As you’ll know, if you’ve taken the 2 minutes it takes to read my ‘About Me’ page; I grew up in Zimbabwe.
Now let’s just be clear, this was the ‘proper’ Zimbabwe before it was lead down the tubes by a person ‘whose name we do not mention.’ So when I decided upon a career in the hotel industry there was really only one option for me to do my hotel management course. The Meikles Hotel, in the capital city Harare.
The Meikles was built in 1915 by Thomas Meikle, who had emigrated to South Africa in 1890. Along with his brother, he opened a trading post in Southern Rhodesia in 1892 and with a keen sense of forethought soon realised that a small settlement already established to the north would be a suitable location for a colony.
This led to the building of the countries first luxury hotel which opened in 1915. I’ll not bore you with 95 years of history lessons and memories of those times; suffice it to say that The Meikles has always been Zimbabwe’s most luxurious and popular hotel, and remains so to this day.
When I began my 3 year hotel management internship I had already been staying at the hotel on and off since I was 6 years old. My father has been a regular guest at the hotel for over 30 years. Not hard to see why it was a given that I would learn my trade in this illustrious hotel. It has the same long-standing reputation that the Mount Nelson Hotel does in Cape Town. The countries oldest and grandest hotel, which has endured recessions, economic dips and all manner of historical factors and still remains at the pinnacle of its industry.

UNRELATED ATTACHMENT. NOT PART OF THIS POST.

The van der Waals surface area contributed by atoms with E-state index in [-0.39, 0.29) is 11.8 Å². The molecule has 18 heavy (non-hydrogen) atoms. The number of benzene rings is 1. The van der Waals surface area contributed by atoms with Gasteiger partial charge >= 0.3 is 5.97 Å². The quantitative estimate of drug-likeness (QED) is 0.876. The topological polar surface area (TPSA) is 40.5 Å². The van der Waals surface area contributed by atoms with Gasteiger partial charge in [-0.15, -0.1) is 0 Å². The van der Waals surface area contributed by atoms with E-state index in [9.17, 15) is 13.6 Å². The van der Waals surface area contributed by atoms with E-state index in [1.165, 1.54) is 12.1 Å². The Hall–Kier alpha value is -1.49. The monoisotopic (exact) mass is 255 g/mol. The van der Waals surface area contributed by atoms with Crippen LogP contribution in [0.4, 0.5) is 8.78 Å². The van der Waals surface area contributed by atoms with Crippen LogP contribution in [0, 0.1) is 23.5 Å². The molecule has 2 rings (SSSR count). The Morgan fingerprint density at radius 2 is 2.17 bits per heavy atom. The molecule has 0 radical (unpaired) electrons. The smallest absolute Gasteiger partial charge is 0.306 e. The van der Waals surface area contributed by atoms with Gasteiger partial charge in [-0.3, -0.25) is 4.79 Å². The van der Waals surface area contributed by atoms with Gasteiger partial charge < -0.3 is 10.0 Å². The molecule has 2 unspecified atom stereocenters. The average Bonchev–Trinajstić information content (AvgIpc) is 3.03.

With 370 rooms and suites, 6 restaurants, 4 bars and a roof top pool deck with gym, spa and sauna it exceeds the standard facilities required for a five-star hotel. It has one of the largest basement sections of any building I’ve seen with golf carts required to get between far ends of it; includes a full laundry with dry cleaning facility, this incidentally was also the very first dry cleaner to be established in the country. It has a dry stores department as big, if not bigger, than most modern supermarkets, a bakery where all the hotels bread and pastry’s are prepared , a butchery where whole carcasses are cut into portions as the chef requires and a waste management system which, for that time, was extremely sophisticated and environmentally sensitive.
So with such a complete back of house system in place, and an extensive range of facilities available to guests you would imagine that similar care and attention had been paid to the selection of staff. This assumption is correct.
The hotel employed at that time over 1500 staff members, a staff : guest ratio of nearly 3 to 1 which is impressive in any country. It also differed from hotels in South Africa in that it employed an almost entirely male housekeeping compliment. I never found out why this was, but it seemed to work well. A little less gossiping and a little more productivity perhaps…I’ll never admit to having an opinion on this so you’ll not need to track me down and bash me!